I’ve often been chided for building worlds for RPGs that have way too much background. However, one of the things I like best about creating the lands and peoples of the worlds I create is knowing that they function well enough, under a little bit of scrutiny, to make sense. When I want my players to believe that their characters are in the middle of a world with Elves, Dragons, Dwarves and Magic Weapons, I have to have a point of reference that makes sense so they don’t have to focus on those.
My trip with Mordikaar started back when he was released. His rules were sweet in metamophosis, and there was a ton of hype for him to be released. Until MK II beta was announced, from what I remember, weeks later. At that point, with an unreleased model and a spell list guaranteed to change – Manifest Void was awesome: While in Mordikaars control area, enemy warbeasts cannot be forced to use animi, and enemy caster must spend one additional focus or fury point to cast or upkeep spells. Non-Skorne models cannot gain soul tokens for models destryed while within Mordikaars control area. Manifest Void lasts one round. Cost: 2 AOE CTRL – He didn’t see much play. Then, when the field test went out, he had a few different changes, mixing up spells between Zaal and himself (did you know that he had a bad version of revive and Zaal had Hollow?) including giving him Lamentation before ultimately taking it away, which made him a little less of a draw for me.
Before I get started, I wanted to say a few things about the last four gods I am going to write about. These gods: Drakken, Telaxus, Marija and Lobos are each unique, even to the pantheon, and represent either a concept that is unique, or events that transpired due to my players actions in the campaigns I have run. Each of them is going to get a short overview before I launch into the details and try to describe them.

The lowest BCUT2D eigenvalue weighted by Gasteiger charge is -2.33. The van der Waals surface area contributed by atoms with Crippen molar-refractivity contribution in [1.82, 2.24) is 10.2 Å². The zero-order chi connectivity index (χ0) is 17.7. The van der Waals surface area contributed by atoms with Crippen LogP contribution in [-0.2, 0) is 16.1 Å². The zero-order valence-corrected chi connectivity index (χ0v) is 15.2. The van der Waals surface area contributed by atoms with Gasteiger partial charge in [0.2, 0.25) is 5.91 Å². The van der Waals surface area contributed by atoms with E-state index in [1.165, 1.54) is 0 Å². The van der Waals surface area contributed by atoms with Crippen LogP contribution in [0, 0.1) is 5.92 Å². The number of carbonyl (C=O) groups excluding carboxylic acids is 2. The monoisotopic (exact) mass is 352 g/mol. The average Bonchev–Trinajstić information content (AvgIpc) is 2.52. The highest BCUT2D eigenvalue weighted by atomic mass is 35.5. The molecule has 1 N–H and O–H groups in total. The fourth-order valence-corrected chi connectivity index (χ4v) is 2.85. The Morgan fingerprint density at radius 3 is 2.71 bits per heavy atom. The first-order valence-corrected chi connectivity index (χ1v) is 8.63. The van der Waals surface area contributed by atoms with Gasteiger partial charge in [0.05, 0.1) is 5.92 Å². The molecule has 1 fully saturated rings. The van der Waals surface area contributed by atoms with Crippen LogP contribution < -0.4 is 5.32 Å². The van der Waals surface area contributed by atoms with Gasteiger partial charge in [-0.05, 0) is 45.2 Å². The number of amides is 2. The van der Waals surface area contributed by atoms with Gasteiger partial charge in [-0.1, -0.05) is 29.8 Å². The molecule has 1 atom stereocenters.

Lobos, the God of Time, is an anomaly in the pantheon in that he is not, truly part of it the way others are. Lobos simply appeared one day, before the Godswar, and spoke his name and title, Lobos, Lord of the Inevitable. He came from beyond time itself, and spoke of residing among them, not as one of the, but of one of them. His demeanor brooked no argument, and his bearing no retort. Since that time he has fought, bleed and supported the Paltonarchs against first the rebels and then the Accursed. There are none among the paltonarchs who would say they know him well, for he has always kept his distance. Aloof and distant from even his fellows, Lobos is an enigma to all.
Lobos, God of Time
Other Titles: The Ineveitable One, The Unending, Outsider, Castellan of Nothingness
Weapon: Scythe (Domaragon – “The End of Ages”)
Major Domains: Time, Inevitability, Fate
Minor Domains: Destruction, Aging, Void
Totem Animal/Warform: Frogs (The warform is that of a black, starfilled frog with vast teeth of solidified nothingness, with eyes that see through time in all directions)
Holy Symbol: An hourglass with black sand flowing up instead of down.
Favored Appearances: Lobos, not one to stick with forms and conventions, has a single androgynous form that he uses in every interaction. He is of average height, around 5’8″ and of slender build. He has an extremely angular face, with almond shaped eyes that are completely black. Thin lips, a sharp nose and a high forehead complete the image. He keeps his long, grey-blue hair in a ponytail which often rests over his shoulder and onto his chest. He is neither muscular nor lean, though his pale grey skin often has him perceived as thinner than he is. He is never without his scythe, the great weapon that will destroy time itself at the end of days. Other than that single weapon, however, he is without personal protection or weaponry, wearing instead a peasants clothes of trousers and shirt, with an over-tunic of dark gray, hood pulled over his head to shadow his face.
Personality: Lobos is a loner, keeping his own company and preferring it that way over any. Only his followers and devoted aren’t sent away on their arrival to the Gates of Time. Few Gods, if any, are able to attend him and be welcomed among his small host. Lobos seems often distracted, his mind of in other dimensions and times, seeing both what was, what will be, and what could have been. However, once his mind is fixated on a topic or event, he becomes singularly focused, able to see with great clarity the outcome and how swiftly he can bring it about.
Teachings: There is little joy in the passing of time, and even that little bit is not celebrated by the adherents of Lobos. It is taught that all things pass into oblivion, given enough time, and that the end of all things is the fate of the world. To fight and resist that fate, that great darkness and the void beyond even the war in the Iron Marches, is folly. All things must pass through time, and all things must one day end. Lobos will be there to greet them. The only ending, the only finale, the only way out, is complete, utter and consuming annihilation.